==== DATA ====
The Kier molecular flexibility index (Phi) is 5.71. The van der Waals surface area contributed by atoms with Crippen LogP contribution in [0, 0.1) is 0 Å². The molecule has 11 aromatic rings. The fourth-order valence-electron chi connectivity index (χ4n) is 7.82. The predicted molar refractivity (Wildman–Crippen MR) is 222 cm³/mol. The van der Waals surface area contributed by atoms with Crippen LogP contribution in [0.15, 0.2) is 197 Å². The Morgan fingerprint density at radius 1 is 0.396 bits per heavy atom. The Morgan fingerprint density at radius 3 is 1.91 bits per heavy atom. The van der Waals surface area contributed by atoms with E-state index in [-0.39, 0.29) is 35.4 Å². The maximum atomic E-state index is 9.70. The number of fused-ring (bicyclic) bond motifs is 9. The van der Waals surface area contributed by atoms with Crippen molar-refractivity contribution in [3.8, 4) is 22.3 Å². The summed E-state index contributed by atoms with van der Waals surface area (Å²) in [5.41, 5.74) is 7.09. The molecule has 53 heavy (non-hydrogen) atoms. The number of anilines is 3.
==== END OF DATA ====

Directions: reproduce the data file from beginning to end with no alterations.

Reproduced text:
The Kier molecular flexibility index (Phi) is 5.71. The van der Waals surface area contributed by atoms with Crippen LogP contribution in [0, 0.1) is 0 Å². The molecule has 11 aromatic rings. The fourth-order valence-electron chi connectivity index (χ4n) is 7.82. The predicted molar refractivity (Wildman–Crippen MR) is 222 cm³/mol. The van der Waals surface area contributed by atoms with Crippen LogP contribution in [0.15, 0.2) is 197 Å². The Morgan fingerprint density at radius 1 is 0.396 bits per heavy atom. The Morgan fingerprint density at radius 3 is 1.91 bits per heavy atom. The van der Waals surface area contributed by atoms with E-state index in [-0.39, 0.29) is 35.4 Å². The maximum atomic E-state index is 9.70. The number of fused-ring (bicyclic) bond motifs is 9. The van der Waals surface area contributed by atoms with Crippen molar-refractivity contribution in [3.8, 4) is 22.3 Å². The summed E-state index contributed by atoms with van der Waals surface area (Å²) in [5.41, 5.74) is 7.09. The molecule has 53 heavy (non-hydrogen) atoms. The number of anilines is 3.